Amicable Annotation, Part 3 (Marks of Owning and Recording)

[Image: How Gabriel Harvey marked his Livy. Made available through Annotated Books Online. For details, see below.] Part 1 is here. Part 2 here. Enjoy Part 3. My discussion thus far has focused on¬†scholarly annotation as a friendly practice. In order to account for the role of friendship in humanist times, though, we need a broader sense of the variety of ways early moderns marked up their books. Heidi Brayman Hackel’s Reading Material in Early Modern England sorts the period’s handwritten book-marks into three useful types, to which we will…

Amicable Annotation, Part 2 (Scholarly Annotation)

[Image: An Aldine Press edition of Lactantius’s Divine Institutes (image source here)] Part 1 on “amicable annotaiton” is here. Enjoy Part 2. In the first post in this series (“Friendship by the Book: B by F”), I argued that, among other things, humanism represents a revolution in book culture. Books were the necessary instrument of humanist expression (if not, existence). Humanism was, once again, something that one did with books–preferably those designed to humanist specifications. While the humanists transformed much of the physical nature of the book, they paid particular…

Amicable Annotation, Part 1 (Friendship by Book)

[Image: Page from an annotated early sixteenth-century copy of Erasmus’s Moriae Encomium.] Here begins the second post in the series on the reciprocal relation between friendship and the book–the book facilitating the practice of friendship, friendship shaping the materiality of the book–across the modern era. Readers new to the series are strongly encouraged to read the first post (found here), which discusses 1. what I’ve termed “the relational meanings of books” and 2. why friendship offers an ideal starting point for investigation into this dimension of the book’s usefulness. That…

On Anthology

E-advertisements for new anthologies (or other course texts) usually go straight to the trash bin. But I received one recently that included a passage that caught my eye (and stayed my hand as I moved to delete it) in which the editor Don LePan discussed the process of assembling the team behind an anthology: When we began to search for academics willing to join our group of general editors for the anthology, we were certainly looking for outstanding scholars. But we were also looking for scholars who we knew to…

Metascripts

                [Image: Opening of the Psalms, Aleppo Codex]     With the help of colophon-worthy manual labor from the students in my spring Technotexts seminar, my colleague Jeremy Botts and I have been collaborating over the last two months on a letterpress printing of a patch of biblical poetry. (As I plan to reflect on that project at greater length in a month or two, I’ll refrain from further discussion of its specifics for now.) The experience of hand-setting these poems has made…

An Artifact from Xerox-land

[Image Source: The Linotype Line (ca. 1960)] In Bibliographical Analysis: A Historical Introduction (2009), the great textual critic Thomas Tanselle observes that “books of the past two centuries are particularly resistant to the analysis of the underlying manufacturing procedures because the paper and type to seem to offer few usable clues.” Paper and type quality/style, as Tanselle observes in earlier chapters, represent the most revealing features of books printed in earlier periods due to their particularities, their irregularities. Machine-made paper (which lack, Tanselle laments, tell-tale chain-lines) and the rise of…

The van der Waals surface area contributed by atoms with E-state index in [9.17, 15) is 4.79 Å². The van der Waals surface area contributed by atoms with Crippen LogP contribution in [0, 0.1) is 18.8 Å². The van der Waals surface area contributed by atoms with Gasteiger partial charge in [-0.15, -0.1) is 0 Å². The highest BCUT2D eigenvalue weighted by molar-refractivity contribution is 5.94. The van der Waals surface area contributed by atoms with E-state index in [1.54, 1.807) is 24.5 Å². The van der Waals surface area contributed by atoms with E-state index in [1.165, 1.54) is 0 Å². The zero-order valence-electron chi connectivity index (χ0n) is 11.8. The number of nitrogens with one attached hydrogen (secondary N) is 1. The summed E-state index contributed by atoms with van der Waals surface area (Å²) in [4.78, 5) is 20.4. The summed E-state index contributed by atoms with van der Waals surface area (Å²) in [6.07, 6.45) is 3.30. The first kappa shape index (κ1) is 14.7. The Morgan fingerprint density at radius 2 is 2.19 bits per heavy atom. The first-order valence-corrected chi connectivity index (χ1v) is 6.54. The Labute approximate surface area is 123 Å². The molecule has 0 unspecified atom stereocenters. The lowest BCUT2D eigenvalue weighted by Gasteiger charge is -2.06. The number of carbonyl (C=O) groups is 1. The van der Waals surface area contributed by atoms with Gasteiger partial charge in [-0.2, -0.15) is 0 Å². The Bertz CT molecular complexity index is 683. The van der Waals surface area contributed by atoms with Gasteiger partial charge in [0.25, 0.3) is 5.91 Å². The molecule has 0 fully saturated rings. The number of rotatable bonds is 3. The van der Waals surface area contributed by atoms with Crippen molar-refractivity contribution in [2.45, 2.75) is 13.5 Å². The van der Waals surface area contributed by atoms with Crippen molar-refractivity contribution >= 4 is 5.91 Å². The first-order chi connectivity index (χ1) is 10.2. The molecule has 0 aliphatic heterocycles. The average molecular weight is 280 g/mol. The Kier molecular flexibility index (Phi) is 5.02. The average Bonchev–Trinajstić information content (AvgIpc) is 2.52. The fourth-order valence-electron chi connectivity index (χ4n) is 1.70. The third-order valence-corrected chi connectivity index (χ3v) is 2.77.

(Vo)Codex to Co(in)dex

The images above display the verso and recto leaves of a “Royal Bible” (British Library, Royal MS 1 E VI,), so called due to its residence in the Royal Library of the Stuart and Hanoverian monarchs. Its exact dates of composition and compilation are uncertain, though scholars date their latest estimates to the early eleventh century. These pages record Jesus’s death and, in the enlarged view of the recto page on the right, Mary Magdalene & “the other” Mary’s visit to the tomb late in Matthew’s Gospel–passages that, since the…

The Reformation and the Opening of the Book (Part 1)

Here begins the first of, let’s hope, two posts regarding the designs, on the page and the reader, of title pages issued in the Reformation. In this post, I examine the opening pages of books in the later medieval period and the turn of the sixteenth century, concluding with a brief discussion of a volume by Martin Luther published in the 1520. Prior to the last decades of the fifteenth century, medieval openers of bound bibles–whether written by hand or printed with movable type–would expect to find first pages like…

Minding the Gutter

[Feature image: Fiona Banner, Anatomy of a Book (2009)] Gutter of a volume is the channel and combined marginal space formed by the two inner or back margins of facing pages of a volume.¬†Book Arts Web On the rare occasion that I’ve given the gutter a moment’s thought, it has seemed to me a minor annoyance, one easily tolerated, though, because of the innumerable benefits of the technology that created it, the codex. Again, if I’d thought it over, I probably would have named the gutter among the few unfortunate…